Stocks were falling into a new week, as attention turned to key inflation data in the days ahead and how it could impact monetary policy from the Federal Reserve.
Futures for the
Dow Jones Industrial Average
indicated an open 90 points or 0.2% lower, after the index slipped 21 points Friday to close at 35,089.
futures signaled a start 0.2% into the red, with the
on track to slip 0.2%.
rose 0.2% while Tokyo’s
ended the day 0.7% lower.
Last week took investors on a wild ride, with volatility driven by shifting expectations of interest rate increases by the Fed and divergent earnings among Big Tech companies.
With the bulk of earnings season done, investor attention is returning to a familiar narrative: How much will the Fed hike rates this year, and what will tighter monetary policy look like? U.S. inflation data in the form of the consumer-price index (CPI) for January later this week will give markets another key economic indicator to gnaw on.
“Not only did the rates world shake and reverberate, but on successive days we saw the biggest market cap fall in history for any company (Meta), followed by the biggest rise ever (
),” said Jim Reid, a strategist at Deutsche Bank, referring to last week. “This week should be calmer until of course U.S. CPI comes along on Thursday.”
“We have 83 S&P 500 companies reporting this week but no Goliath sized ones, so it’ll be a more normal week for earnings,” Reid added. “The macro and micro last week was enough to push the Russian/Ukraine tensions into the background but they are clearly still there so we have to watch out for that as well.”
The Fed is facing historically high inflation—the background against which the central bank has signaled it will soon raise interest rates, before reducing the size of its balance sheet through a process of quantitative tightening.
Traders are pricing in four or five rate hikes this year, with the first in March; in many ways, it’s now a question of whether the Fed will raise rates by 25 basis points or 50 basis points next month. Signals that inflation is continuing to rise would feed into a hawkish narrative.
A strong jobs report Friday added weight to the argument that the economy is strong enough to withstand tighter monetary policy. The yield on the 2-year U.S. Treasury note—which attempts to forecast the level of short-term interest rates for the next couple of years—was sitting above 1.3% Monday, after closing Friday at 1.32%. That was the highest close for the 2-year bond since the onset of the Covid-19 pandemic.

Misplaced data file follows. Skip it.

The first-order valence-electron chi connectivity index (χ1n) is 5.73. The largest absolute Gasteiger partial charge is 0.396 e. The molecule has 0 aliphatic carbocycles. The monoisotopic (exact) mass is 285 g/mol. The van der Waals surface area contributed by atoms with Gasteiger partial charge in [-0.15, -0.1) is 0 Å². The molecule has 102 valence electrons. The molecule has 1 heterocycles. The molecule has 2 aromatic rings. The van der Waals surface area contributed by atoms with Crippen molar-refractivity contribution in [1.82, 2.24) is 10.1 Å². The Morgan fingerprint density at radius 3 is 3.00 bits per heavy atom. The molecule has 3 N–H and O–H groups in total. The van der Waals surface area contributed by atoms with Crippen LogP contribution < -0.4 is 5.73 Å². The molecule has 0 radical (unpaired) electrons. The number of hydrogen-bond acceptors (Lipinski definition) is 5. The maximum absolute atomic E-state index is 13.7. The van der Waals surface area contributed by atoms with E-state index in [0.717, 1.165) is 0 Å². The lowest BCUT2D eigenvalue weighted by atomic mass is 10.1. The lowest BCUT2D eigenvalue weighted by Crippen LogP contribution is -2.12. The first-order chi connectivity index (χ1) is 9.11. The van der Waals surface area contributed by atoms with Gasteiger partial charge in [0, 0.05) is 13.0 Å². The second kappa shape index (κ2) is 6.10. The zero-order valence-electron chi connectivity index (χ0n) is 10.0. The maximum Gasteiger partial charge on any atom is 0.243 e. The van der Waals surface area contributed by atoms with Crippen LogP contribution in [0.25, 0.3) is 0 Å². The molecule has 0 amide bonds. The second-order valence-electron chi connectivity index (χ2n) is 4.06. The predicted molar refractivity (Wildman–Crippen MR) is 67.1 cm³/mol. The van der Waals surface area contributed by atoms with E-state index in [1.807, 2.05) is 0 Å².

“Inflation expectations for the U.S. economy are likely to encounter a new challenge with the release of U.S. CPI … which is expected to rise,” said Michael Hewson, an analyst at broker CMC Markets. “Last week’s volatility is unlikely to be a one-off.”
In the commodity space, oil prices were easing back from seven-year highs. U.S. futures for West Texas Intermediate crude were down more than 1.5% to just below $91 a barrel. The oil benchmark began the year at just $76.
It was a buoyant day for cryptocurrencies. Bitcoin, the leading digital asset, was up almost 2% over the past 24 hours to above $42,000, according to data from CoinDesk, having breached the psychologically-important $39,000 mark Friday.
“Sentiment around the crypto market has dramatically improved over the weekend as Bitcoin has also broken out of a downtrend on the [relative strength index (RSI)] dating back to October,” said Marcus Sotiriou, an analyst at digital asset broker GlobalBlock.
“Bitcoin broke out of two similar downtrends on the RSI within the past year, which both resulted in incredible rallies, hence potentially foreshadowing a Bitcoin rally to the upside,” Sotiriou added.
Here are two stocks on the move Monday:
(ticker: PTON) shot up almost 22% in the U.S. premarket amid speculation that companies including
The picture remained gloomy for
(FB). The social media company notched the biggest-ever one-day market capitalization loss in U.S. history last Thursday, following dismal earnings, with the shares down 26%. The stock declined again Friday and was 0.3% lower in the Monday premarket.
Write to Jack Denton at firstname.lastname@example.org